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Abstract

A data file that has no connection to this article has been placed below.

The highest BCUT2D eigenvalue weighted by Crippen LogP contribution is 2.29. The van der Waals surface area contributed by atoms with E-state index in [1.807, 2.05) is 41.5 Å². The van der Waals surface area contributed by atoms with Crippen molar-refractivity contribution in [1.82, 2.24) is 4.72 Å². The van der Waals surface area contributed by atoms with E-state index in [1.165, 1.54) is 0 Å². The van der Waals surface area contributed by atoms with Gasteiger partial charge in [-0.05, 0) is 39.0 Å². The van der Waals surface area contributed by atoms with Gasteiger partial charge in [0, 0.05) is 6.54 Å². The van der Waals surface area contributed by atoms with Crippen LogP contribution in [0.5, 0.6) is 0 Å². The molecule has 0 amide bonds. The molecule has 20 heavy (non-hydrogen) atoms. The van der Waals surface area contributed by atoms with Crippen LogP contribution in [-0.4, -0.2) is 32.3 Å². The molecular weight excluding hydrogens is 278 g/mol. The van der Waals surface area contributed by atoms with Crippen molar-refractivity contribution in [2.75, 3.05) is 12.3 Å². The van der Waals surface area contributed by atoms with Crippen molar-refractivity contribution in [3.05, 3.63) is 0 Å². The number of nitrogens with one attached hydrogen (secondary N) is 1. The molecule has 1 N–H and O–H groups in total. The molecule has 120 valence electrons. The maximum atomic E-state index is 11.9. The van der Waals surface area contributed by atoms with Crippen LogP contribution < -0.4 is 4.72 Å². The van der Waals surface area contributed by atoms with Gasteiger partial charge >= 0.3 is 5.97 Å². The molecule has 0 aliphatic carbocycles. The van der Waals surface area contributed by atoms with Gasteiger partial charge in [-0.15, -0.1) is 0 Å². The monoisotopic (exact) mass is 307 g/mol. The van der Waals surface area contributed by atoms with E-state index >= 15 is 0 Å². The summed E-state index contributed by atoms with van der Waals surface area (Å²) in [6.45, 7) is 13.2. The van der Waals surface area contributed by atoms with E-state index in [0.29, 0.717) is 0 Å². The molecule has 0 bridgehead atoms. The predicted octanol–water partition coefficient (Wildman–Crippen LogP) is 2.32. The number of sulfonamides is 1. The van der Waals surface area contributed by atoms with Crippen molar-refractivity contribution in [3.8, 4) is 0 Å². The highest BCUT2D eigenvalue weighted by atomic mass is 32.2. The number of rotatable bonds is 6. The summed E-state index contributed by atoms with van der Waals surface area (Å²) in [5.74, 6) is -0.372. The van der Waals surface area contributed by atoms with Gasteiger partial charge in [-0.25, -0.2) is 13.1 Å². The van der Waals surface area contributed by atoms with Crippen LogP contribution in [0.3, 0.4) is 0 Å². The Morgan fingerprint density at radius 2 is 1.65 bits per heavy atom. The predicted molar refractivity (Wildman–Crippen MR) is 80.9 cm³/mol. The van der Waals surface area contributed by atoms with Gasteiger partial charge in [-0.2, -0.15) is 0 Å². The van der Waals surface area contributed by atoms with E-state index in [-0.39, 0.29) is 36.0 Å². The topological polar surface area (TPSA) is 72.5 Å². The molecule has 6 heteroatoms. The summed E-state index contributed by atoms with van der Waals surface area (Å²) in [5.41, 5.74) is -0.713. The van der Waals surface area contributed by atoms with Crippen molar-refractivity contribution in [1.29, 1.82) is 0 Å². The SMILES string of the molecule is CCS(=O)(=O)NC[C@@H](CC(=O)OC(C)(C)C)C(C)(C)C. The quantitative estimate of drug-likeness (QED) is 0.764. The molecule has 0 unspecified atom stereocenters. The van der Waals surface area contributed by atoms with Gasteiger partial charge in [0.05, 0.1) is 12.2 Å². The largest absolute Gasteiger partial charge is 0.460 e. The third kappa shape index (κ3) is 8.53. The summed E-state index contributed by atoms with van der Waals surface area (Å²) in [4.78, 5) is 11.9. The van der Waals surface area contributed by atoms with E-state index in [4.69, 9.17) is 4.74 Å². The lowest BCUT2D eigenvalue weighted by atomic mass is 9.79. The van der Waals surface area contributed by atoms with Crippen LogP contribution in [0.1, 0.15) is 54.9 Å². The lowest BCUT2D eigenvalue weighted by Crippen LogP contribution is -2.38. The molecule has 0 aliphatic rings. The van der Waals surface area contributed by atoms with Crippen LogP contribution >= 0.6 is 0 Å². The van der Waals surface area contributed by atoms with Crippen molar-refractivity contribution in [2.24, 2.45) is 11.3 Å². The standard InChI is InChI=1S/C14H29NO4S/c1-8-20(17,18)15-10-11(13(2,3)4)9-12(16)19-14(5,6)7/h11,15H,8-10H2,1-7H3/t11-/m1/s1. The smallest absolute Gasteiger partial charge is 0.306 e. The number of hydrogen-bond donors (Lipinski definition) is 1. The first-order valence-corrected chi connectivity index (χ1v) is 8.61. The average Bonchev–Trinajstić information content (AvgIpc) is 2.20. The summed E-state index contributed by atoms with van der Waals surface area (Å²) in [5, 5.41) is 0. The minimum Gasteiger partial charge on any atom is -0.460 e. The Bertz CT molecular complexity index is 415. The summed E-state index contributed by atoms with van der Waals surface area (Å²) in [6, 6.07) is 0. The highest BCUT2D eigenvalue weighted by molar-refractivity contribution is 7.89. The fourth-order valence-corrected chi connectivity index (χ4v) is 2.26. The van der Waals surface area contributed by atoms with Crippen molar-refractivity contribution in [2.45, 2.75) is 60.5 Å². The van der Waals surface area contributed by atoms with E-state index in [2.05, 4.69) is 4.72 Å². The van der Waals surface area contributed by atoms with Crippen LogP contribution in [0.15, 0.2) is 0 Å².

This study focused on the influence of selective exposure within an experiment designed to investigate context effects on advertising effectiveness. In a semi-natural viewing environment, 86 participants chose one of four television programmes to view. The programmes belonged to diverse genres: news and current affairs, light entertainment, sport, and action-adventure. Each programme was interrupted by two commercial breaks containing unfamiliar advertisements for familiar product types. Self-rated involvement, entertainment, and enjoyment of programmes correlated positively with subsequent measures of memory for and responses to the advertisements. The results support the hypothesis that the operation of selective exposure within an experimental situation may result in positive relationships between predictor variables and measures of advertisement effectiveness. Copyright © 2003 John Wiley & Sons, Ltd.